Did the Nationalists win the Spanish Civil War because of their strengths or the weaknesses of the Republicans?
The evidence that supports the idea that the Nationalists won the Spanish Civil War because of their strength is abundant. The unity of the Nationalists was obvious and meant that there was both great organisation and co-ordination, meaning there was no ambiguity in the goals set by those fighting for the Nationalists. Franco’s plans for a long term war meant that he was able to ensure the defeat of the Republic by slowly squeezing the life out of the Republic war effort, which already was heavily reliant on Soviet aid, by securing Republican strong holds throughout Spain. The contrasting lack of unity on the Republic as well as they heavy reliance on foreign aid are the reasons why many feel the weaknesses of the Republic were the reason for its downfall. The reliance on foreign aid does not just relate to the aid received from Soviet Russia, but the lack of aid from Britain and France due to non-intervention. The absence of this aid was extremely influential because as Soviet aid shrunk the Republican cause was exposed as weak and it slowly became a question of when rather than if. However, the strengths of the Republic must not be underestimated, and the reliance of foreign aid came from both sides as it could be easily argued that the initial Nationalist uprising would have failed without help from foreign sources. In fact, the aid received by the Republicans from the Soviets was superior to that being supplied by both Germany and Italy to the Nationalists. The militia victories in both Barcelona and Madrid were a huge morale boost for the Republicans, while also showing the Republic would not just lie down. The International Brigades, although not effective as fighting force, were a symbol of international solidarity in terms of the fight for the maintenance of democracy in Europe.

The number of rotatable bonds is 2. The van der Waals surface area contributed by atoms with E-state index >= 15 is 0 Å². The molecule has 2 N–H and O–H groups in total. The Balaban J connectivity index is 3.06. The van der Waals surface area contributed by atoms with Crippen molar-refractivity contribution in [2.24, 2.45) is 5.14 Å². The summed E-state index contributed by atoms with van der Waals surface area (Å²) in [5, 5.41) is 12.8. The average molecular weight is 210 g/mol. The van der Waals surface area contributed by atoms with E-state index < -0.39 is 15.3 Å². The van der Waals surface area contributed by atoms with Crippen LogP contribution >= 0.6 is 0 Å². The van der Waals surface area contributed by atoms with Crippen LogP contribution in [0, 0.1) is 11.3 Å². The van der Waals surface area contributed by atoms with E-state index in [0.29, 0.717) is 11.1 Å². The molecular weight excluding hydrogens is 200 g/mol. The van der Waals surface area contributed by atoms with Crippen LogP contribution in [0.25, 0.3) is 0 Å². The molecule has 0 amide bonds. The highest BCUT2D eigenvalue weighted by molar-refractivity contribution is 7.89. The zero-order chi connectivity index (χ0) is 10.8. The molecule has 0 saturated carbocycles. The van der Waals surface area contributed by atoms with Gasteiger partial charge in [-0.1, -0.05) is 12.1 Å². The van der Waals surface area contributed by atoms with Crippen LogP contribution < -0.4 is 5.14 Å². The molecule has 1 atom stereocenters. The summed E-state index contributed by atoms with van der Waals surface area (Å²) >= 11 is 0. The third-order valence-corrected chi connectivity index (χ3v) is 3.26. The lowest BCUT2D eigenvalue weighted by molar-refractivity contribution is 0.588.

The depth and passion of the working class support that was present for the Republic was one its greatest assets, and it is this passion of the working class and the militias that they formed that kept both Madrid and Barcelona under Republican control in the early stages of the Nationalist uprising. The organisation of the working class through organisations such as the CNT and the UGT was originally seen as an advantage, but it would quickly become apparent that even this organisation would not stop the divisions of the Republicans and of the left from crippling the struggle against Franco and his Nationalists. The main divisions came from the various communist parties as well as the anarchists, none of whom could fight alongside the other; such was the extent to which their ideologies differed. The PCE, who had very strong Soviet backing and were heavily influenced by Stalinism, frequently clashed with both the anarchist CNT and the PSOE. The main differences was the want of a revolution, the communist PCE thought that the priority should be to win the war in order to secure the Republic’s power, and then lead the communist revolution, where as both the CNT and POUM felt it was necessary for the revolution to happen if any hope of defeating the Nationalists was to remain. These tensions would boil over in the “May Days” of 1937 where fighting would break out on the streets of Barcelona, and many historians dub these actions as the Civil War within the Civil War. The feeling of the CNT and the POUM that the PCE was too moderate still remained, as too did the concern that the PCE were merely agents of Stalin and were not genuinely concerned about the future of Spain. There had already been clashes on the French frontier with between the CNT militias and the Government forces sent to take over from them, due to the Communist influence in the Government. This resentment carried over into May and over a span of four days, 200-500 people were killed as a result of clashes between the CNT, POUM and the PCE. Even though the CNT...
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